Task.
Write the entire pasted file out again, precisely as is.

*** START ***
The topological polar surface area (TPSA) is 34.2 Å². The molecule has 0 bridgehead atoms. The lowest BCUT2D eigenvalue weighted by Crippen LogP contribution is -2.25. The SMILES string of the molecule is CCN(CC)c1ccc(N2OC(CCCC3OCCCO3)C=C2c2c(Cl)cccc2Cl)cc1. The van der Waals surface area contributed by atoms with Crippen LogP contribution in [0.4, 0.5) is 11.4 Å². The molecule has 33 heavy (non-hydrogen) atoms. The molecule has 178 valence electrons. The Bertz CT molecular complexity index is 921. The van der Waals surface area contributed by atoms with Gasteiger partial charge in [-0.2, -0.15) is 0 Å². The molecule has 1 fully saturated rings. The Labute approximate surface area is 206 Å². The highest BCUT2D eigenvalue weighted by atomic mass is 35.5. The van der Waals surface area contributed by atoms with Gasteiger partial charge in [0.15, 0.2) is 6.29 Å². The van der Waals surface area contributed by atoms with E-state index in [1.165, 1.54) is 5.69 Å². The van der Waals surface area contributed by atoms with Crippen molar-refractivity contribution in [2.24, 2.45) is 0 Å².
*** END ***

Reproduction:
The topological polar surface area (TPSA) is 34.2 Å². The molecule has 0 bridgehead atoms. The lowest BCUT2D eigenvalue weighted by Crippen LogP contribution is -2.25. The SMILES string of the molecule is CCN(CC)c1ccc(N2OC(CCCC3OCCCO3)C=C2c2c(Cl)cccc2Cl)cc1. The van der Waals surface area contributed by atoms with Crippen LogP contribution in [0.4, 0.5) is 11.4 Å². The molecule has 33 heavy (non-hydrogen) atoms. The molecule has 178 valence electrons. The Bertz CT molecular complexity index is 921. The van der Waals surface area contributed by atoms with Gasteiger partial charge in [-0.2, -0.15) is 0 Å². The molecule has 1 fully saturated rings. The Labute approximate surface area is 206 Å². The highest BCUT2D eigenvalue weighted by atomic mass is 35.5. The van der Waals surface area contributed by atoms with Gasteiger partial charge in [0.15, 0.2) is 6.29 Å². The van der Waals surface area contributed by atoms with E-state index in [1.165, 1.54) is 5.69 Å². The van der Waals surface area contributed by atoms with Crippen molar-refractivity contribution in [2.24, 2.45) is 0 Å².